Within the philanthropic sector, as never before, time is of the essence. That is, temporal considerations—questions of intergenerational ethics, of the merits of giving now versus giving later, of the benefits and perils of perpetuity—have gained greatly in prominence. Bringing together the most esteemed contemporary scholars of philanthropy, Giving in Time provides the first sustained analysis of the complex issues surrounding the temporal dimensions of voluntary giving. Incorporating the perspectives of political scientists, historians, legal scholars, and philosophers, the contributors tackle critical questions confronting a new generation of philanthropists in a way that will appeal to academics and practitioners. They take on questions such as:
1 Introduction: A Brief History of Giving in Time
Stanley N. Katz and Benjamin Soskis
PART I: HISTORY
2 “Giving While Living” in Historical Perspective
3 Against Perpetuity
4 Endowed for Eternity: American Jewish Philanthropy in Time
Lila Corwin Berman
PART II: THEORY
5 “That the Earth Belongs in Usufruct to the Living”: Intergenerational Philanthropy and the Problem of Dead-Hand Control
Theodore M. Lechterman
6 Intergenerational Justice and Charitable Giving: A Libertarian Perspective
Miranda Perry Fleischer
7 When Should an Effective Altruist Donate?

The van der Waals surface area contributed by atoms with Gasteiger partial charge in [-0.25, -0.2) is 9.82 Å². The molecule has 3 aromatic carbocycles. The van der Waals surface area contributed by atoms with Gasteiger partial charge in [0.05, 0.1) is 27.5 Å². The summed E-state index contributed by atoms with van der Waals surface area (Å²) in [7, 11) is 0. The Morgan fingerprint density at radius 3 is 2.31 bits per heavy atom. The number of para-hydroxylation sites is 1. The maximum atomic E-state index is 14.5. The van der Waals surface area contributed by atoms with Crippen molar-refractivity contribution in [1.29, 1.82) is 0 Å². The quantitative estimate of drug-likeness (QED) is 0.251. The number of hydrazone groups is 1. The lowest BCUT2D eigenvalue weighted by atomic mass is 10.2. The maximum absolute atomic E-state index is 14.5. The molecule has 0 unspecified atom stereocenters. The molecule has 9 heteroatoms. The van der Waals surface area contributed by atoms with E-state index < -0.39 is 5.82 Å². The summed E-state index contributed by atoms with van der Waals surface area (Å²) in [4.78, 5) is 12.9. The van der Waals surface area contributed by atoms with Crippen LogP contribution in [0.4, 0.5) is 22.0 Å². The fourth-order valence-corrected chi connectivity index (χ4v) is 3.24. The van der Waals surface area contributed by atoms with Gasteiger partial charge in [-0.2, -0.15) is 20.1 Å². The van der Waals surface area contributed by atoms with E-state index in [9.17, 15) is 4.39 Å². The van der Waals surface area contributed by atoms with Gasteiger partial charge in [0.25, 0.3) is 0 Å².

8 In Pursuit of Legacy: Digital Data and the Future of Foundations
PART III: PRACTICE
9 Time-Limited Foundations: Comparative Perspectives from Europe
Helmut K. Anheier and Sandra Rau
10 Is It Really a Matter of Time?: Rethinking the Significance of Foundation Life Span
11 Value, Time, and Time-Limited Philanthropy: A Theoretical Approach Applied to Two Real Examples
12 The Myth of Payout Rules: Where Do We Go from Here?
Brian Galle and Ray Madoff
About the Editors and Contributors
The study and practice of philanthropy today must address time – of giving, impact, deciding and evaluating. This compelling collection of perspectives from top scholars makes the case as it illuminates the key problems and possibilities to address in the process.
All committed philanthropists seek to maximize impact and influence. In this regard, as Soskis, Madoff, and others point out, timing is everything. This book is a thorough and thoughtful exposition of examples and considerations to guide giving in time to realize those ends.
Giving in Time offers an expansive and beneficial compilation of perspectives on a central aspect of philanthropic discourse that is as vital today as it was in the 1800s. By examining the tensions in the underlying values and interests that have come to shape how we view the obligation of foundations to current vs future needs, this book provides a deeper analysis of contentious issues like payouts and DAFs. I can definitely see this book being a key resource for scholars and policymakers for decades to come.